Great yogis are born under Dhaniṣṭha.19

Marital discord and/or sexual difficulties are often associated with Dhaniṣṭha. Marriage may be delayed or denied. Men strongly influenced by Dhaniṣṭha may gravitate to mysogyny if other indications support this.20

Usually, a love of music and talent in singing or reciting chants can be observed here. There is great wealth as well as difficult marital karma found in this lunar mansion. Dhaniṣṭha offers insight, listening, and perception of truth and can give great spiritual depth and occult knowledge.  Its natives can be liberal in thought and unify others in a common sense. Universal sympathy and compassion can be experienced here. Dhaniṣṭha people can gain great fame and recognition. They are able to bring their resources together, are practical, and their fortunes are usually found away from home. Dhaniṣṭha can also offer materialism, though, and if afflicted, natives can strive to acquire everything for themselves. They can become overly ambitious, greedy, stingy, or covetous of others’ good fortunes. A tendency toward self-absorption and narcissism may result. ((Dennis Harness. The Nakshatras))

Yamas & Niyamas

Āsanas, Mudras, Mantras, Meditation & Bhandas

Great yogis and seers are born under Dhaniṣṭha.21

Mantra

Usually, a love of music and talent in singing or reciting chants, recitation of rhythmical incantations, and prayers can be observed here.

Meditation

Beneath the noise and education of the outer world, there’s a great silence which resolves the real nature of things. This is the medium which enables the soundless sound to be perceived, towards which all meditation practices in.22

Tales & Mythologies

Padas

There is no vargotamma and pushkara in Dhaniṣṭha. Ashtamamsha in its first pada brings unexpected transformations. This ashtamamsha shakes up the quality of all the planets. The beginning of Hasta and the beginning of Dhaniṣṭha are the only two ashtamamsha that start the nakshatra, therefore these are significant changes taking place.23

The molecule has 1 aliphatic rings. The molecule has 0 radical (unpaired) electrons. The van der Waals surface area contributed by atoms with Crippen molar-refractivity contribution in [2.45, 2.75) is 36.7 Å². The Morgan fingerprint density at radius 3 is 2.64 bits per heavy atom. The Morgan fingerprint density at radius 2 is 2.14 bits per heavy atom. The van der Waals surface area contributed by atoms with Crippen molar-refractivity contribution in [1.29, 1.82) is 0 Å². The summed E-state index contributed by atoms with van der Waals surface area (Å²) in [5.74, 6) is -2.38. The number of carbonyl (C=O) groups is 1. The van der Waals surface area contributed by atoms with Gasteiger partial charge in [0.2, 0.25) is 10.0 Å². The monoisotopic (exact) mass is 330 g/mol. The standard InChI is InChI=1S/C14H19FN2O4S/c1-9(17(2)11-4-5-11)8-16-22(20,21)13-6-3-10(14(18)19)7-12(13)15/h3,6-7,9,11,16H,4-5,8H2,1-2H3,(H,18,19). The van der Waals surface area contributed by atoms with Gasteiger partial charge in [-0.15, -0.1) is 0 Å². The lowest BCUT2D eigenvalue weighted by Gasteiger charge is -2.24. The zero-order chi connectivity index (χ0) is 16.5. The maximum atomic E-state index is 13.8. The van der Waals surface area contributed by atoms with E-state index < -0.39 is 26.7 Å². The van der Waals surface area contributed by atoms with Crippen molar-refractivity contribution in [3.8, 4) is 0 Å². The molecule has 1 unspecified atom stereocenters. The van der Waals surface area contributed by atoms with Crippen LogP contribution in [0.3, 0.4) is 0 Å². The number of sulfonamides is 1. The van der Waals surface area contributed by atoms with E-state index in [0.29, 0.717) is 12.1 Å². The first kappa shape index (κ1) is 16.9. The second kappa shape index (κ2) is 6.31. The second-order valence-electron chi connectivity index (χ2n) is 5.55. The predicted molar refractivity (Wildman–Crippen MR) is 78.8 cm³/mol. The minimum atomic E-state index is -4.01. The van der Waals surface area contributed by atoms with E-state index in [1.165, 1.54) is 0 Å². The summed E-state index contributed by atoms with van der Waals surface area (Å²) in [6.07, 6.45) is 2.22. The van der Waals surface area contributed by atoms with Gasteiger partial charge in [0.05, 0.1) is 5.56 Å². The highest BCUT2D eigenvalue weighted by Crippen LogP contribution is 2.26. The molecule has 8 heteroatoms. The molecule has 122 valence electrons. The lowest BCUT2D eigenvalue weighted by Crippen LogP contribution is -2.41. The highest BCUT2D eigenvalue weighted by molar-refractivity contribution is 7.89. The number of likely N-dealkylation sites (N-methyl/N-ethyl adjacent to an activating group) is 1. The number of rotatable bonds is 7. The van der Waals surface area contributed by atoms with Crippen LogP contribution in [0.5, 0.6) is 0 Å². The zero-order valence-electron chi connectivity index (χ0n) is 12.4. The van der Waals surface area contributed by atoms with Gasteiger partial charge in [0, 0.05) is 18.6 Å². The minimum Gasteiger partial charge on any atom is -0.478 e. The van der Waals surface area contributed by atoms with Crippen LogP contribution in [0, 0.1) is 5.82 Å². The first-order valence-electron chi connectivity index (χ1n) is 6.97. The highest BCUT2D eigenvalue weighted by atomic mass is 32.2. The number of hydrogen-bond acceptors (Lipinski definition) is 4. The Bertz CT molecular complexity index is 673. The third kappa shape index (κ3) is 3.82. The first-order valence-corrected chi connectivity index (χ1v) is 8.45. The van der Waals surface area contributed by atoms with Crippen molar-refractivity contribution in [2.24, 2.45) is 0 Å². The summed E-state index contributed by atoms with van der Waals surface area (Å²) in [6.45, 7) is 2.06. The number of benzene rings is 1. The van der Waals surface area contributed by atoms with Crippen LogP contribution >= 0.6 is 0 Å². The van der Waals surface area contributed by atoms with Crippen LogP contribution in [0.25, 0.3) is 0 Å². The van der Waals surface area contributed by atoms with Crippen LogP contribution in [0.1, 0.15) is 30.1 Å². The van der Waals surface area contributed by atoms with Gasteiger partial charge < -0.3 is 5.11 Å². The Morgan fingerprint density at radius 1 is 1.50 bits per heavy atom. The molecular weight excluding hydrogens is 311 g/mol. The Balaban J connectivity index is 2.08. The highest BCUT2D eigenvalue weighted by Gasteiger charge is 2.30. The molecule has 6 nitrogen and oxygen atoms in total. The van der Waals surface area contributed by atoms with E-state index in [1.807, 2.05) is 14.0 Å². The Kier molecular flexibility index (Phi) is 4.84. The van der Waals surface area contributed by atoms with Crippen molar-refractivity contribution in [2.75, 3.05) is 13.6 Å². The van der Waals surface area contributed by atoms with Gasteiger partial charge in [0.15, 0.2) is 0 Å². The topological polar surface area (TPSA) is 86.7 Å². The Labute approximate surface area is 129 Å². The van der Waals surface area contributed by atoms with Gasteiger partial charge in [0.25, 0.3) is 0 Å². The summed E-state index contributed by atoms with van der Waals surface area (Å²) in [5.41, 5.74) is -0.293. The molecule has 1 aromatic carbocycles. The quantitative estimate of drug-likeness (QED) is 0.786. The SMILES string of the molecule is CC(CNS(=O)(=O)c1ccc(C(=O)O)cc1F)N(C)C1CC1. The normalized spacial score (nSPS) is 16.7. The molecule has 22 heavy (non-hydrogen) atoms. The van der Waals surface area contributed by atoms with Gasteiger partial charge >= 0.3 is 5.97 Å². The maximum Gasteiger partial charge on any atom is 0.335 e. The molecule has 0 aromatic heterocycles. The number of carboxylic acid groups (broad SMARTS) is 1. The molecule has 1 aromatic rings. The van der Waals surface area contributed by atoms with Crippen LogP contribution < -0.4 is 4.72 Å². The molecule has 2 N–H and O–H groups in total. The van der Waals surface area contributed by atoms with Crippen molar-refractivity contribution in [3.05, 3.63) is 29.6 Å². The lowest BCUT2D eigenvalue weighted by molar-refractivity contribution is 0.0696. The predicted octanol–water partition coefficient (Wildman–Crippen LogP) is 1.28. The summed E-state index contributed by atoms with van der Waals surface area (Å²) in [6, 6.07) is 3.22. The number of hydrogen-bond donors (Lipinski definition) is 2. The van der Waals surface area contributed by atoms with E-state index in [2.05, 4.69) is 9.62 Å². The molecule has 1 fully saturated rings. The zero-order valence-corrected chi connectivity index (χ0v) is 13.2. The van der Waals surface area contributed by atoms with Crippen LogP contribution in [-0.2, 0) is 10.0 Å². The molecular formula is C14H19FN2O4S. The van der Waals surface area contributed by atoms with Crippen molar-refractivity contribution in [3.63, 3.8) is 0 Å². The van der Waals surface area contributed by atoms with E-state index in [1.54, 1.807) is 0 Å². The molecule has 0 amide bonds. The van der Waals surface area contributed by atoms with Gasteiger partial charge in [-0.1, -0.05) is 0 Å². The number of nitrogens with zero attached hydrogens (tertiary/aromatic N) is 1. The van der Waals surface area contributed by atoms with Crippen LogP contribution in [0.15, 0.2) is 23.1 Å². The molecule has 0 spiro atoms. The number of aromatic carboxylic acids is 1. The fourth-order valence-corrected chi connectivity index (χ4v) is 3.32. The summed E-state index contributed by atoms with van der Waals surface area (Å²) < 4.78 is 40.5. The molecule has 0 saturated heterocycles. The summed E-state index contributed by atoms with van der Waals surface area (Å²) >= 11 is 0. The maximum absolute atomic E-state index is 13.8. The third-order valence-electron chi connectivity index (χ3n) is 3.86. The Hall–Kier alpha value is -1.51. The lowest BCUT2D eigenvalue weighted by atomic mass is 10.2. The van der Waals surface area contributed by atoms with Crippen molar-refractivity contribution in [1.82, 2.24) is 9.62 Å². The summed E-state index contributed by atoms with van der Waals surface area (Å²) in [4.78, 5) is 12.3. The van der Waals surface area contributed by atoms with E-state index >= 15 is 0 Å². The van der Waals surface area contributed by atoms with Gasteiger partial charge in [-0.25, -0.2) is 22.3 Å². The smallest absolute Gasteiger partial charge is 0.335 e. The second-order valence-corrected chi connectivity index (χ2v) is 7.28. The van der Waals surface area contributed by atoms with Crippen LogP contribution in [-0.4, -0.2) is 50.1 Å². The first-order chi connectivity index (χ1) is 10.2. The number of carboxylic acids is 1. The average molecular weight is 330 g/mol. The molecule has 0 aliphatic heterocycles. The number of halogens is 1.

Pada 1 Pada 2 Pada 3 Pada 4
Position 23° 20′ – 26° 40′ Capricorn 26° 40′ – 30° Capricorn 0° – 3° 20′ Aquarius 3° 20′ – 6° 40′ Aquarius
Ruler Surya (Leo) Budha (Virgo) Śūkra (Libra) Mangala (Scorpio)
Bija Mantra गा Ga गी Gi गु Gu गे Ge

Gemstones & Metals

Dhaniṣṭha itself is associated with (all) gems and precious metals.

Interests & Careers

  • Music (especially rhythm), drumming, military/marching bands
  • Recitation of rhythmical incantations, prayers, poetry, etc.
  • Medical profession, medicine, surgery
  • Real estate, property management
  • Engineering, mining
  • Science, research
  • Charitable organizations & institutions

Auspiciousness/Engage In

Inauspiciousness/Avoid

As with all Nakṣatras, there are both auspicious and inauspicious characteristics to be considered. Dhaniṣṭha’s motivational urge, dharma or righteousness, goads the individual to proceed undaunted in spite of the unfriendly external situation. That is why this asterism is generally considered inauspicious.24

Ayurveda & Health Issues

Dhaniṣṭha is indicative of the back .and anus.

Health problems related to Dhaniṣṭha include arthritis, back problems, knees and ankles, hypertension, heart trouble, piles, and hemorrhoids.


  1. Bepin Behari. Fundamentals of Vedic Astrology. pp. 78 

  2. Bepin Behari. Myths & Symbols of Vedic Astrology. p. 238. 

  3. Bepin Behari. Fundamentals of Vedic Astrology. pp. 78-79 

  4. Bepin Behari. Fundamentals of Vedic Astrology. p. 78 

  5. Bepin Behari. Myths & Symbols of Vedic Astrology. p. 238. 

  6. Bepin Behari. Fundamentals of Vedic Astrology. p. 78. 

  7. Bepin Behari. Myths & Symbols of Vedic Astrology. p. 238. 

  8. Bepin Behari. Myths & Symbols of Vedic Astrology. p. 239. 

  9. Bepin Behari. Myths & Symbols of Vedic Astrology. p. 239. 

  10. Bepin Behari. Fundamentals of Vedic Astrology. p. 78. 

  11. Bepin Behari. Myths & Symbols of Vedic Astrology. p. 240. 

  12. Bepin Behari. Fundamentals of Vedic Astrology. pp. 78 

  13. Bepin Behari. Fundamentals of Vedic Astrology. p. 79. 

  14. Bepin Behari. Myths & Symbols of Vedic Astrology. p. 78. 

  15. deFouw & Svoboda. Light on Life. p. 241. 

  16. Bepin Behari. Myths & Symbols of Vedic Astrology. pp. 239-240. 

  17. Bepin Behari. Fundamentals of Vedic Astrology. p. 78 

  18. Bepin Behari. Fundamentals of Vedic Astrology. pp. 78-79 

  19. Bepin Behari. Myths & Symbols of Vedic Astrology. p. 240. 

  20. deFouw & Svoboda. Light on Life. p. 231 

  21. Bepin Behari. Myths & Symbols of Vedic Astrology. p. 240. 

  22. Bepin Behari. Myths & Symbols of Vedic Astrology. p. 239. 

  23. Komilla Sutton. The Nakshatras. p. 221. 

  24. Bepin Behari. Fundamentals of Vedic Astrology. pp. 78